Roanoke, VA (September 27, 2017) – Feeding America Southwest Virginia (FASWVA), a local nonprofit food bank and a national affiliate member of the Feeding America network, has connected to the Roanoke Valley Broadband Authority’s (RVBA) Open Access Network to achieve consistent upload and download speeds of 50 megabits per second at their Salem, VA Distribution Center and Administrative Offices.

“I’m tasked with finding technology solutions that help us to optimize the gifts we receive from donors, it is not the part of the mission you hear about most but it’s an important component in how we ultimately end up feeding the hungry” Erich Geist, Feeding America Southwest Virginia’s Information Technology Director said.

FASWVA collects and distributes over $26 million worth of food and grocery products across 26 counties and 9 cities. Their local network includes 332 partner feeding programs.

“I spoke with the RVBA staff about how to get a more reliable, high speed internet solution that would support better site communications and advance the greater mission of FASWVA,” Geist continued. “Frank [Smith], Jim [Bandy] and all the folks at the RVBA quickly embraced the importance of our mission and delivered a clear, easy solution right away. They were great to work with.”

Feeding America Southwest Virginia uses their high-speed internet connection for data capture and analysis, enterprise resource planning, multi-site and affiliate communications as well as audio, video and organizational file sharing.

“Like many of the organizations joining the RVBA network, Feeding America has modern business needs that require reliable, responsive and high-speed internet connectivity to conduct daily tasks as effectively and efficiently as its stakeholders expect and require,” Frank Smith, President and CEO of the Roanoke Valley Broadband Authority said. “We are pleased to provide these services to the region, and to non-profits like Feeding America, at prices that meet sustainable business and financial performance goals.”

“The bid we received from RVBA was superior to any other we received, offering improved bandwidth for a really great price.,” Geist said. “I have seen a significant performance increase since connecting and I was delightfully surprised at how seamless the transition ended up being.”

About Feeding America Southwest Virginia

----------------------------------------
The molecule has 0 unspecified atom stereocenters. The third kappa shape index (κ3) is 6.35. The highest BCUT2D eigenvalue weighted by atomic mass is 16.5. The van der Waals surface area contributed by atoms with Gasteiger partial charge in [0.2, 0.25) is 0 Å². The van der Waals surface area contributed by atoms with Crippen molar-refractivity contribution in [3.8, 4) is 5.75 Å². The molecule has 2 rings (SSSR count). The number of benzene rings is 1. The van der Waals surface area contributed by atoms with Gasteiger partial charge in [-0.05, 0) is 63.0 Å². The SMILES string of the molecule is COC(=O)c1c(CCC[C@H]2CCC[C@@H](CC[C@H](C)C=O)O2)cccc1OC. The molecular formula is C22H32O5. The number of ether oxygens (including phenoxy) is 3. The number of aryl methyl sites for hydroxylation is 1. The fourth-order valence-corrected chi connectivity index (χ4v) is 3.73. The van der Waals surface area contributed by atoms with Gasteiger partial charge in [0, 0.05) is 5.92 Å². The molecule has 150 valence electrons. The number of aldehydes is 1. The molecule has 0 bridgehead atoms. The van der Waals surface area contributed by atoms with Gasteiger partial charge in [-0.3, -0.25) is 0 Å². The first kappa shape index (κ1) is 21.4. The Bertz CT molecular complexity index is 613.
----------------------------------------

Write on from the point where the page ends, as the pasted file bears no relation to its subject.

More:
Feeding America Southwest Virginia was founded locally in 1981 and proudly commemorates 36 years of fighting hunger and changing lives through community partnerships. For the last three and a half decades, the Food Bank’s ultimate mission has remained the same: eliminate hunger in the region. The primary function of the Food Bank is to secure and distribute large quantities of food for Southwest Virginia’s hungry. Approximately $26.5 million worth of food and grocery related products are channeled annually through a network of more than 330 partner feeding programs in our 26-county, 9-city region that provide food or meals to those in need. The local Food Bank is an affiliate member of Feeding America.  Visit for more information.

About the RVBA 

In 2011, at the urging of several concerned citizens and local business owners, four regional municipalities (The City of Salem, The City of Roanoke, Roanoke County and The County of Botetourt) four municipalities took action to form the Roanoke Valley Broadband Authority (RVBA). The goal was to expand the regional broadband infrastructure and make it easier for both new and existing providers to deploy their technology across the Roanoke Valley. The RVBA was tasked with driving measurable improvements to fiber-optic Internet accessibility, affordability, reliability, and Internet speeds for the purposes of advancing the long-term economic prospects of the region. After a nine-month build out, in April of 2016, the new regional, carrier-grade, open-access network was launched with great public fanfare. In September of 2016, the RVBA was promptly recognized with the Virginia Governor’s Award for Technology and called out as a shining example of cross-boundary collaboration. Since then the RVBA has been held up nationally as an example of how community based broadband initiatives can drive innovation, attract private investment, and advance local economic opportunity.

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